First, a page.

Thursday, May 16, 2013

The seedy Ad Hominem

There are a few people to whom I am very dedicated - members of my family and close friends.  I love these people with all my heart, but they cause me a thorough if weak kind of suffering when they gleefully or happily (I refuse to admit "joyfully") describe the foolishness or suffering of people they don't like.  I may not like these people either, but the connection between derision and consideration has become disturbingly strong.

Consideration is the mental act of considering another person's perspective.  Derision is the act of attacking or demeaning a person.  These two acts are connected as opposites, meaning that acting on one tends to inhibit acting on the other.  This is only natural, but it is being used against most people, and my sensitivity to derision has highlighted this abuse for me.  The abuse of this connection has always been with us, even taught in high school and college, as the false "ad hominem" argument.  It is taught as a false argument, but still it persists, and it is now, I believe being used intentionally where violence is too obvious and deceit is too difficult.

Human beings can be divided into parasites and producers.  Everyone has an evolved sensitivity to parasitism, and we escape it whenever we can, if we detect it.  The easiest way to detect parasitism is when the parasite causes us pain in its endeavor to live off of our own efforts instead of making its own efforts.  Sometimes the pain is not severe enough, or the chain of cause and effect is not clear enough, for us to see that another person is stealing our life force from us.  This is the case with most successful parasitic humans.

They form groups and work out plans to siphon off the surplus of the productive, using all kinds of strategies to prevent their victims from feeling enough pain to escape.  The simplest strategy is violence.  If the group can convince enough people that the violence is necessary and justified, then it enjoys widespread success.  This requires that the violence be quite limited.  This works until the parasite class has damaged so much of the host productive group that their surplus is no longer enough to support the parasites.  This is solved by the parasites through deceit.

The next simplest strategy for maintaining their access to the surplus of the productive is deceit.  For example, the violence used by the parasites is often deceitfully attributed to external parties and used as an excuse for the parasites to take more from the productive under the claim that it will be used to protect them.  When used by the parasite class that is most successful, such deceit is often called "false flag operations."  Increased communications among the productive class, such as through cell phones and the Internet, are currently putting the lie to many such false flag operations.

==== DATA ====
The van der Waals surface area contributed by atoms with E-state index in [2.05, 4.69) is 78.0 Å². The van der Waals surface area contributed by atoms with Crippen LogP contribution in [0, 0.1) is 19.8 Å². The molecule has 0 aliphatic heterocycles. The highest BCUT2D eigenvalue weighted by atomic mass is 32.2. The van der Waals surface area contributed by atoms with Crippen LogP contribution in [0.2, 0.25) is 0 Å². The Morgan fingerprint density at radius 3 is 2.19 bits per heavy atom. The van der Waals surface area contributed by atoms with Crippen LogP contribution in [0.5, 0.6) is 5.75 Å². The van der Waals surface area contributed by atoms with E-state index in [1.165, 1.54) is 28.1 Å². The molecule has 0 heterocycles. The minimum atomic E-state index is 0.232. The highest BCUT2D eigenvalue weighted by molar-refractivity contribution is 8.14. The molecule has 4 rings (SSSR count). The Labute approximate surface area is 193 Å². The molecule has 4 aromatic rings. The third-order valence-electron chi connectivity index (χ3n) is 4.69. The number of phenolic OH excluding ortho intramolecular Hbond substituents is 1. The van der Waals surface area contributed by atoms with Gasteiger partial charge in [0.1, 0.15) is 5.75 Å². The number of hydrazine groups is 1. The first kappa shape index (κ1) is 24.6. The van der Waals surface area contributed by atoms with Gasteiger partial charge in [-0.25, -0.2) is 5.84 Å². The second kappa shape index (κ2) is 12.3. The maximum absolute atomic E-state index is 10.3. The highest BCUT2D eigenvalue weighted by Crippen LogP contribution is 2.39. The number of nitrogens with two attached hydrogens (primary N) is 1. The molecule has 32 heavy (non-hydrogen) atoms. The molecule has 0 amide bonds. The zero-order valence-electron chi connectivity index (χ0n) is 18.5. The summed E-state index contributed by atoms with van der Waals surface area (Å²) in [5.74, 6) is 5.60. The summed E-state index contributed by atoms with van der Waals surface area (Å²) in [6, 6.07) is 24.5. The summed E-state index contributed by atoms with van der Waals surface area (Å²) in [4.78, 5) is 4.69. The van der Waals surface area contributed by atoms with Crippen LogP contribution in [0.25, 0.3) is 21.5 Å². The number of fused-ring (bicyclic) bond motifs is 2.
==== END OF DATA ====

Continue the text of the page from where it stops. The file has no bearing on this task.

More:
Another way in which the parasite class uses deceit is to skew or warp the perceptions of the productive class in the direction of relying more on the parasite class for "whatever it is they do to protect us."  Examples of this reliance can be found in the roles of central banking to protect from dishonest bankers, government schooling to protect from ignorance, and "Health and Safety" bureaucracies to protect from danger.  These roles can only be justified by deceiving people about the nature of their relationship to bankers, knowledge, and the natural world.  Again, these deceits are beginning to suffer widespread destruction through the disillusionment that the Internet provides.

This ongoing struggle the parasite class has with an ever-awakening population of productive humans who have had enough is driving their deceit strategy underground, psychologically.  The ad hominem attack is a subconscious kind of deceit.  It does not explicitly make false claims, but rather relies on the subconscious of the victim to make those claims.

When people don't believe them any more, and someone is speaking the truth about how they have cheated people, their last strategy is to get everyone to view the speaker of truth in a bad light.  This limits our efforts to consider what the person has to say, thereby providing a little bit of protection to the parasites whose predation is being described.  This is why derision bothers me so much.

Derision is no longer simply an immature thing we do to get back at people who have been mean.  It is now a full blown psychological manipulation tool.  Every barb and jab at a speaker of the truth weakens the strength of their truth.  Let us thwart them by being kind and defending those who are attacked, regardless of the value of their argument.  Ad hominem attacks are always a strong indicator of the inability to present a reasonable argument, and that is often because the position of the attacker is not reasonable.

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